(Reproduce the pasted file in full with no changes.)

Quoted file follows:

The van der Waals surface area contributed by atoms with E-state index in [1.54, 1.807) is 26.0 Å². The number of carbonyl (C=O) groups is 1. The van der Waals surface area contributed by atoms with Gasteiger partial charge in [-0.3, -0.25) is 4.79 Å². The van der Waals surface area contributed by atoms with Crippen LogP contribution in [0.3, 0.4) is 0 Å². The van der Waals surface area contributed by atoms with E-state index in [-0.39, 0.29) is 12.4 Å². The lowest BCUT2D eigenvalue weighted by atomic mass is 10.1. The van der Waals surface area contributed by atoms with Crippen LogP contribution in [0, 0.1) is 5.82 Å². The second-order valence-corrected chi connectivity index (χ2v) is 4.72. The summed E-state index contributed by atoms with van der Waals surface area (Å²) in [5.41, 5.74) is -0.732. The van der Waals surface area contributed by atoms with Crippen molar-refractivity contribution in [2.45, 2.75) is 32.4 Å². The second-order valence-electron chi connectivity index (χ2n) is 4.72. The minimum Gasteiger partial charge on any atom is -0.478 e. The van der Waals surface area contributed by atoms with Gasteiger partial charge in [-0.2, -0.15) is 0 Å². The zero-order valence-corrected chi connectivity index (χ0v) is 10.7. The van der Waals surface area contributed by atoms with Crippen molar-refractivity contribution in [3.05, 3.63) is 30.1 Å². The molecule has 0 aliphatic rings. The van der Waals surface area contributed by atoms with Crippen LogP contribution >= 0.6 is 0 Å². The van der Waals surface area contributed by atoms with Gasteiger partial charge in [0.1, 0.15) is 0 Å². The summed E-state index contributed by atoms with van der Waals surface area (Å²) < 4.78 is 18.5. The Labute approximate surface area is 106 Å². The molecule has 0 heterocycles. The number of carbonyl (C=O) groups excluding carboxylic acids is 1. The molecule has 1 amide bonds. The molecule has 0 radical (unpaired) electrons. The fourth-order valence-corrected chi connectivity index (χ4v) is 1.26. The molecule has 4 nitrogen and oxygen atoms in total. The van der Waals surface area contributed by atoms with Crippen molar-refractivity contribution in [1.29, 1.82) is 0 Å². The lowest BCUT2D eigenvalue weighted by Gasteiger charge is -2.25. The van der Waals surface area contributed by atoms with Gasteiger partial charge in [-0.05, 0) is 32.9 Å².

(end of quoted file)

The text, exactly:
The van der Waals surface area contributed by atoms with E-state index in [1.54, 1.807) is 26.0 Å². The number of carbonyl (C=O) groups is 1. The van der Waals surface area contributed by atoms with Gasteiger partial charge in [-0.3, -0.25) is 4.79 Å². The van der Waals surface area contributed by atoms with Crippen LogP contribution in [0.3, 0.4) is 0 Å². The van der Waals surface area contributed by atoms with E-state index in [-0.39, 0.29) is 12.4 Å². The lowest BCUT2D eigenvalue weighted by atomic mass is 10.1. The van der Waals surface area contributed by atoms with Crippen LogP contribution in [0, 0.1) is 5.82 Å². The second-order valence-corrected chi connectivity index (χ2v) is 4.72. The summed E-state index contributed by atoms with van der Waals surface area (Å²) in [5.41, 5.74) is -0.732. The van der Waals surface area contributed by atoms with Crippen molar-refractivity contribution in [2.45, 2.75) is 32.4 Å². The second-order valence-electron chi connectivity index (χ2n) is 4.72. The minimum Gasteiger partial charge on any atom is -0.478 e. The van der Waals surface area contributed by atoms with Gasteiger partial charge in [-0.2, -0.15) is 0 Å². The zero-order valence-corrected chi connectivity index (χ0v) is 10.7. The van der Waals surface area contributed by atoms with Crippen molar-refractivity contribution in [3.05, 3.63) is 30.1 Å². The molecule has 0 aliphatic rings. The van der Waals surface area contributed by atoms with Crippen LogP contribution >= 0.6 is 0 Å². The van der Waals surface area contributed by atoms with Gasteiger partial charge in [0.1, 0.15) is 0 Å². The summed E-state index contributed by atoms with van der Waals surface area (Å²) < 4.78 is 18.5. The Labute approximate surface area is 106 Å². The molecule has 0 heterocycles. The number of carbonyl (C=O) groups excluding carboxylic acids is 1. The molecule has 1 amide bonds. The molecule has 0 radical (unpaired) electrons. The fourth-order valence-corrected chi connectivity index (χ4v) is 1.26. The molecule has 4 nitrogen and oxygen atoms in total. The van der Waals surface area contributed by atoms with Crippen molar-refractivity contribution in [1.29, 1.82) is 0 Å². The lowest BCUT2D eigenvalue weighted by Gasteiger charge is -2.25. The van der Waals surface area contributed by atoms with Gasteiger partial charge in [-0.05, 0) is 32.9 Å².